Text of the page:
In a December 18, 2018 bombshell expose, the New York Times admits it as well as more than 150 companies — “most of them tech businesses, including online retailers and entertainment sites, but also automakers and media organizations”, received special access to Facebook user and friend information. For example, Microsoft was granted access to user names, Yahoo was able to view posts, Amazon could obtain contact information, and Netflix could even read, write and delete Facebook private messages as well as see all users on a particular thread. Today, these companies either deny the claims outright, claim they were not kept in the loop as to their access capabilities, or simply suggest that such practices terminated.
Facebook today posted a blog post to “clear up” what is set forth in the article. According to Facebook, most of the features that gave rise to such usage “are now gone”:
We shut down instant personalization, which powered Bing’s features, in 2014 and we wound down our partnerships with device and platform companies months ago, following an announcement in April. Still, we recognize that we’ve needed tighter management over how partners and developers can access information using our APIs. We’re already in the process of reviewing all our APIs and the partners who can access them.
Pushing aside the pristine parsing of words now being used, the fact remains Facebook users were never explicitly made aware of this massive exchange of consumer data between Facebook and its partners.
Not far different from this latest Facebook entangle, Vanderbilt University computer science professor Douglas C. Schmidt, in a study released in August 2018, found that: “A major part of Google’s data collection occurs while a user is not directly engaged with any of its products. And while such information is typically collected without identifying a unique user, Google distinctively possesses the ability to utilize data collected from other sources to de-anonymize such a collection.” Indeed, Android mobile devices send 10 times more data to Google than iPhones.
On August 13, 2018, the AP Newswire released an expose on Google’s geo-data collection practices – but only after retaining Princeton researchers to confirm exactly how Google was able to gather this data. Stemming from this usage of consumer information, there is a newly consolidated Google class action suit. Not surprisingly, Google is defending by claiming its data collection could be stopped by changing certain settings – users would simply need to turn off “web and app activity” settings that would, in effect, disrupt full usage of many of their apps.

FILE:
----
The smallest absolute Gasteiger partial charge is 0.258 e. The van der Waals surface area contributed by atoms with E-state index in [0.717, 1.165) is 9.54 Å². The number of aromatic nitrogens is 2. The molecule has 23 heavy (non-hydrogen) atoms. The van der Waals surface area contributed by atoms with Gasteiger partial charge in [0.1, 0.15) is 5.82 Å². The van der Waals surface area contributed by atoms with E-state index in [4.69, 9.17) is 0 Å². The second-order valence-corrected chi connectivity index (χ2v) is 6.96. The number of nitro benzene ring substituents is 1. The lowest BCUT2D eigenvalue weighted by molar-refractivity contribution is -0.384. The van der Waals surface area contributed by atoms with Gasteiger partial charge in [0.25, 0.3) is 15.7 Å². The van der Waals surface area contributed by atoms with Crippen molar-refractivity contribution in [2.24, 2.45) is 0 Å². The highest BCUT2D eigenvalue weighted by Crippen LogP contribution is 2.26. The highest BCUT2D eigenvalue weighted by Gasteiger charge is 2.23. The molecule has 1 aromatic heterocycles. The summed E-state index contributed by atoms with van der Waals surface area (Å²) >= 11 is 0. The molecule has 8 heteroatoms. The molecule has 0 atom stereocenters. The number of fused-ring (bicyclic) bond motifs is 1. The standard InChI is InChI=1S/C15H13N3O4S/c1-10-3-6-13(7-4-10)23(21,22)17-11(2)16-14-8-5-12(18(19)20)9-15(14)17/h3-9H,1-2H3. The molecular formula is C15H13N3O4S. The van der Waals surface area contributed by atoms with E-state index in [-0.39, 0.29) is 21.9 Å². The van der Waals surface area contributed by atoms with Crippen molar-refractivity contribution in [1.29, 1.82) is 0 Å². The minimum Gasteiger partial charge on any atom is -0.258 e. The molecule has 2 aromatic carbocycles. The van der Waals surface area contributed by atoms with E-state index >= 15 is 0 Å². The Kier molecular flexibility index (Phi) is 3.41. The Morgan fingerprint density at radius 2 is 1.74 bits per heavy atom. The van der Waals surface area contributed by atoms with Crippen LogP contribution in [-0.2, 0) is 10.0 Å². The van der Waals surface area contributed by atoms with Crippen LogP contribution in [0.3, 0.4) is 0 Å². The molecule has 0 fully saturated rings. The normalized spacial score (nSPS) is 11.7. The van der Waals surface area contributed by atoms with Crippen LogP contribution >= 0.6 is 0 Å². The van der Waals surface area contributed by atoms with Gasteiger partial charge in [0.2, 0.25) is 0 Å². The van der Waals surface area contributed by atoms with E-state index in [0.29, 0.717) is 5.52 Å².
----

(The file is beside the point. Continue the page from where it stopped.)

Once upon a time, Google’s Code of Conduct was built on the motto “Don’t be evil”. It’s parent company – Alphabet, however, chose not to even use the motto in its own Code after forming in 2015. And, Google earlier this year explicitly removed the “Don’t be evil” motto from its Code of Conduct. Instead, Google’s current Code of Conduct reads: “And remember… don’t be evil, and if you see something that you think isn’t right – speak up!” The fact those who do actually speak up are being fired or resign – such as one whistleblower on the company’s lack of gender diversity or another who left based on Google’s plans for Chinese censorship, this glib new wording should not instill much confidence going forward.
Given Google’s masterful ability to silence class action lawyers with buckets of cash and consumer cy pres funds, it is not expected the pending consolidation will effectuate any real change. Moreover, despite Facebook’s numerous congressional representations regarding how it complies with GDPR on a global level, if not for the likes of EPIC and Max Schrems there would be no real pressure on either Facebook or Google to change any of their practices.
With 2019 coming closer into view, it becomes clear that many companies using and maintaining consumer data will likely continue into the New Year with their existing practices given they do not really care about compliance risk – nor do users apparently really care about privacy risk. Until such time as the compliance and privacy risks are superseded by even greater risks – or overtaken by demonstrated economic benefits to both users and owners of data, it seems likely this status quo will remain intact in the coming year.
The first new business that can address this current apathy by creating tangible and easily understood economic benefits for all participants might very well succeed in modifying an entire ecosystem. The motivation for launching such an enterprise is readily apparent. As recognized in the Times article: “Personal data is the oil of the 21st century, a resource worth billions to those who can most effectively extract and refine it.”